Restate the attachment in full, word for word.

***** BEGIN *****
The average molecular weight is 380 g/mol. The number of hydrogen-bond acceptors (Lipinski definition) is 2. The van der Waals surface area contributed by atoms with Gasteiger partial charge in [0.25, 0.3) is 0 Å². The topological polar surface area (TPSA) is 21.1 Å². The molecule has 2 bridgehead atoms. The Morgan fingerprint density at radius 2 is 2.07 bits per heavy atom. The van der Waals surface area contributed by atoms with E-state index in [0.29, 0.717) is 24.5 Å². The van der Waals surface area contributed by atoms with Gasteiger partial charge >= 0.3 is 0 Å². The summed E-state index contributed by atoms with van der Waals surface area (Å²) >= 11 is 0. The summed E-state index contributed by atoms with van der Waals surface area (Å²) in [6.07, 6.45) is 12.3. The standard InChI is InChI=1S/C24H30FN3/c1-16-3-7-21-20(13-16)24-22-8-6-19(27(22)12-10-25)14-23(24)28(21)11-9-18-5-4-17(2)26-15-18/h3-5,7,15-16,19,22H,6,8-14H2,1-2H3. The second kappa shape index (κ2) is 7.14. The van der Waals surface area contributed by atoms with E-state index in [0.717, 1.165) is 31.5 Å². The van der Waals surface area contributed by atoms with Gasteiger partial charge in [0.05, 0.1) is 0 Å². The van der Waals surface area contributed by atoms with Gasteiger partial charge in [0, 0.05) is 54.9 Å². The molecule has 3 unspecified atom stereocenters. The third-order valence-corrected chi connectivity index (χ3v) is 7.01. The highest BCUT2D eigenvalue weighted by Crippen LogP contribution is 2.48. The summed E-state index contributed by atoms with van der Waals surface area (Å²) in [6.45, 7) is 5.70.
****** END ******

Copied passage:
The average molecular weight is 380 g/mol. The number of hydrogen-bond acceptors (Lipinski definition) is 2. The van der Waals surface area contributed by atoms with Gasteiger partial charge in [0.25, 0.3) is 0 Å². The topological polar surface area (TPSA) is 21.1 Å². The molecule has 2 bridgehead atoms. The Morgan fingerprint density at radius 2 is 2.07 bits per heavy atom. The van der Waals surface area contributed by atoms with E-state index in [0.29, 0.717) is 24.5 Å². The van der Waals surface area contributed by atoms with Gasteiger partial charge >= 0.3 is 0 Å². The summed E-state index contributed by atoms with van der Waals surface area (Å²) >= 11 is 0. The summed E-state index contributed by atoms with van der Waals surface area (Å²) in [6.07, 6.45) is 12.3. The standard InChI is InChI=1S/C24H30FN3/c1-16-3-7-21-20(13-16)24-22-8-6-19(27(22)12-10-25)14-23(24)28(21)11-9-18-5-4-17(2)26-15-18/h3-5,7,15-16,19,22H,6,8-14H2,1-2H3. The second kappa shape index (κ2) is 7.14. The van der Waals surface area contributed by atoms with E-state index in [0.717, 1.165) is 31.5 Å². The van der Waals surface area contributed by atoms with Gasteiger partial charge in [0.05, 0.1) is 0 Å². The van der Waals surface area contributed by atoms with Gasteiger partial charge in [0, 0.05) is 54.9 Å². The molecule has 3 unspecified atom stereocenters. The third-order valence-corrected chi connectivity index (χ3v) is 7.01. The highest BCUT2D eigenvalue weighted by Crippen LogP contribution is 2.48. The summed E-state index contributed by atoms with van der Waals surface area (Å²) in [6.45, 7) is 5.70.